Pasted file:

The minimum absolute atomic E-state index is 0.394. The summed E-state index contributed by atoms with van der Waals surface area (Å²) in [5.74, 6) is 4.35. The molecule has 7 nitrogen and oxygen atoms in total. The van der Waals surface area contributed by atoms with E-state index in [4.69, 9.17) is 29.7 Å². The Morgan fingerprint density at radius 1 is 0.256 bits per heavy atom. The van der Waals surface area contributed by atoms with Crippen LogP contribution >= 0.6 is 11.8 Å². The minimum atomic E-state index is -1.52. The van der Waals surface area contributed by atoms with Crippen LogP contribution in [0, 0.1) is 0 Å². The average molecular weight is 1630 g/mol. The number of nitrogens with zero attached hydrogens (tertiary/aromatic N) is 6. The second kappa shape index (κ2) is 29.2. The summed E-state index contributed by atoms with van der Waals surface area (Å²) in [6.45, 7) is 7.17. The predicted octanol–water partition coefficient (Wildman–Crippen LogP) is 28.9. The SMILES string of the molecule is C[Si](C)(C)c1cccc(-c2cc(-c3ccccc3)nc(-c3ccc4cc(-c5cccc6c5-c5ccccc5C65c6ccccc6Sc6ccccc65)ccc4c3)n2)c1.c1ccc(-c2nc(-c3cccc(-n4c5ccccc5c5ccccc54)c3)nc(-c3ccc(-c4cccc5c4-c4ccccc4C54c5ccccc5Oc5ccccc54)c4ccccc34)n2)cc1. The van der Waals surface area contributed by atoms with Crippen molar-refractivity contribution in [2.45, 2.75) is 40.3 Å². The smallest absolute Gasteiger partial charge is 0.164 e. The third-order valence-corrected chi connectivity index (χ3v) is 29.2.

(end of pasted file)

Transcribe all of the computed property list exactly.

The minimum absolute atomic E-state index is 0.394. The summed E-state index contributed by atoms with van der Waals surface area (Å²) in [5.74, 6) is 4.35. The molecule has 7 nitrogen and oxygen atoms in total. The van der Waals surface area contributed by atoms with E-state index in [4.69, 9.17) is 29.7 Å². The Morgan fingerprint density at radius 1 is 0.256 bits per heavy atom. The van der Waals surface area contributed by atoms with Crippen LogP contribution >= 0.6 is 11.8 Å². The minimum atomic E-state index is -1.52. The van der Waals surface area contributed by atoms with Crippen LogP contribution in [0, 0.1) is 0 Å². The average molecular weight is 1630 g/mol. The number of nitrogens with zero attached hydrogens (tertiary/aromatic N) is 6. The second kappa shape index (κ2) is 29.2. The summed E-state index contributed by atoms with van der Waals surface area (Å²) in [6.45, 7) is 7.17. The predicted octanol–water partition coefficient (Wildman–Crippen LogP) is 28.9. The SMILES string of the molecule is C[Si](C)(C)c1cccc(-c2cc(-c3ccccc3)nc(-c3ccc4cc(-c5cccc6c5-c5ccccc5C65c6ccccc6Sc6ccccc65)ccc4c3)n2)c1.c1ccc(-c2nc(-c3cccc(-n4c5ccccc5c5ccccc54)c3)nc(-c3ccc(-c4cccc5c4-c4ccccc4C54c5ccccc5Oc5ccccc54)c4ccccc34)n2)cc1. The van der Waals surface area contributed by atoms with Crippen molar-refractivity contribution in [2.45, 2.75) is 40.3 Å². The smallest absolute Gasteiger partial charge is 0.164 e. The third-order valence-corrected chi connectivity index (χ3v) is 29.2.